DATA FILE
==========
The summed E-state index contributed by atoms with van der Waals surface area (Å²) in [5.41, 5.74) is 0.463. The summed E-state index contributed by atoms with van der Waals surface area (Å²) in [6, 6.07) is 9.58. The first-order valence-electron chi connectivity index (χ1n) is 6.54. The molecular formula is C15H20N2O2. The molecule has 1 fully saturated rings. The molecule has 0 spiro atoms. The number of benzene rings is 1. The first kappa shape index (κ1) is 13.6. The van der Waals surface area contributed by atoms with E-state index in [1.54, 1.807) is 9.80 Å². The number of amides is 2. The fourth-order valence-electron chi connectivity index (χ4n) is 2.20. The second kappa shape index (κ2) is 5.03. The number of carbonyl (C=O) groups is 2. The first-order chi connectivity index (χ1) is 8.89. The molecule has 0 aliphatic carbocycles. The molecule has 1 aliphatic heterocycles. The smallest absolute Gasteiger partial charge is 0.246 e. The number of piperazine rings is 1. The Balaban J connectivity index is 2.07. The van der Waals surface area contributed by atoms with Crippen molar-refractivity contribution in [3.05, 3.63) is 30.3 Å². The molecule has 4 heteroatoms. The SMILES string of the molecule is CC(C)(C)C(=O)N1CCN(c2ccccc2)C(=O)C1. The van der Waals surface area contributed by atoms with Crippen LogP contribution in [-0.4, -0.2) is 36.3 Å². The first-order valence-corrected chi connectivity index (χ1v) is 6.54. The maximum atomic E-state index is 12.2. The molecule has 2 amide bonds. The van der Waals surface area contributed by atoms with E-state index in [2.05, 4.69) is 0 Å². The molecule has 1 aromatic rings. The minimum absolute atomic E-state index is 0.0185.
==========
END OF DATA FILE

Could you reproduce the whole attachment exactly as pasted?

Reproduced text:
The summed E-state index contributed by atoms with van der Waals surface area (Å²) in [5.41, 5.74) is 0.463. The summed E-state index contributed by atoms with van der Waals surface area (Å²) in [6, 6.07) is 9.58. The first-order valence-electron chi connectivity index (χ1n) is 6.54. The molecular formula is C15H20N2O2. The molecule has 1 fully saturated rings. The molecule has 0 spiro atoms. The number of benzene rings is 1. The first kappa shape index (κ1) is 13.6. The van der Waals surface area contributed by atoms with E-state index in [1.54, 1.807) is 9.80 Å². The number of amides is 2. The fourth-order valence-electron chi connectivity index (χ4n) is 2.20. The second kappa shape index (κ2) is 5.03. The number of carbonyl (C=O) groups is 2. The first-order chi connectivity index (χ1) is 8.89. The molecule has 0 aliphatic carbocycles. The molecule has 1 aliphatic heterocycles. The smallest absolute Gasteiger partial charge is 0.246 e. The number of piperazine rings is 1. The Balaban J connectivity index is 2.07. The van der Waals surface area contributed by atoms with Crippen molar-refractivity contribution in [3.05, 3.63) is 30.3 Å². The molecule has 4 heteroatoms. The SMILES string of the molecule is CC(C)(C)C(=O)N1CCN(c2ccccc2)C(=O)C1. The van der Waals surface area contributed by atoms with Crippen LogP contribution in [-0.4, -0.2) is 36.3 Å². The first-order valence-corrected chi connectivity index (χ1v) is 6.54. The maximum atomic E-state index is 12.2. The molecule has 2 amide bonds. The van der Waals surface area contributed by atoms with E-state index in [2.05, 4.69) is 0 Å². The molecule has 1 aromatic rings. The minimum absolute atomic E-state index is 0.0185.